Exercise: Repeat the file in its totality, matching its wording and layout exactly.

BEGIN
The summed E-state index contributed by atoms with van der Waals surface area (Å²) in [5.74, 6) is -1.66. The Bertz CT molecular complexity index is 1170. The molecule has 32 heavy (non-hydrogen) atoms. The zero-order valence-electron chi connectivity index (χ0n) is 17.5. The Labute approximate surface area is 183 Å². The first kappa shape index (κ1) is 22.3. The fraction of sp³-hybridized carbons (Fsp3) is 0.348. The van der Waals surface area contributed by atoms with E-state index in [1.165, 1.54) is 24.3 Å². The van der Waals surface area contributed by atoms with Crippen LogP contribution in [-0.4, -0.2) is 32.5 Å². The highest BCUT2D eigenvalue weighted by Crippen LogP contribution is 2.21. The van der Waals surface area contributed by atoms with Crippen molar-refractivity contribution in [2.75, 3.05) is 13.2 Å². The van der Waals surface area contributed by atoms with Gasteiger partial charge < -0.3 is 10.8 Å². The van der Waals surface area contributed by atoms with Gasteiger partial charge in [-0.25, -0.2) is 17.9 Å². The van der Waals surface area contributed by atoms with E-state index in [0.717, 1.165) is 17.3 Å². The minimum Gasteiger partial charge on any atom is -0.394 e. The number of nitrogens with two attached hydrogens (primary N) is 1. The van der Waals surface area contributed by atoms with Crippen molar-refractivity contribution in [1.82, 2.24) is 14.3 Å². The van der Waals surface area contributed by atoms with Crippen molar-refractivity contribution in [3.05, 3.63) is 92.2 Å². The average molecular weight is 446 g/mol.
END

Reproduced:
The summed E-state index contributed by atoms with van der Waals surface area (Å²) in [5.74, 6) is -1.66. The Bertz CT molecular complexity index is 1170. The molecule has 32 heavy (non-hydrogen) atoms. The zero-order valence-electron chi connectivity index (χ0n) is 17.5. The Labute approximate surface area is 183 Å². The first kappa shape index (κ1) is 22.3. The fraction of sp³-hybridized carbons (Fsp3) is 0.348. The van der Waals surface area contributed by atoms with E-state index in [1.165, 1.54) is 24.3 Å². The van der Waals surface area contributed by atoms with Crippen LogP contribution in [-0.4, -0.2) is 32.5 Å². The highest BCUT2D eigenvalue weighted by Crippen LogP contribution is 2.21. The van der Waals surface area contributed by atoms with Crippen molar-refractivity contribution in [2.75, 3.05) is 13.2 Å². The van der Waals surface area contributed by atoms with Gasteiger partial charge < -0.3 is 10.8 Å². The van der Waals surface area contributed by atoms with Gasteiger partial charge in [-0.25, -0.2) is 17.9 Å². The van der Waals surface area contributed by atoms with E-state index in [0.717, 1.165) is 17.3 Å². The minimum Gasteiger partial charge on any atom is -0.394 e. The number of nitrogens with two attached hydrogens (primary N) is 1. The van der Waals surface area contributed by atoms with Crippen molar-refractivity contribution in [1.82, 2.24) is 14.3 Å². The van der Waals surface area contributed by atoms with Crippen molar-refractivity contribution in [3.05, 3.63) is 92.2 Å². The average molecular weight is 446 g/mol.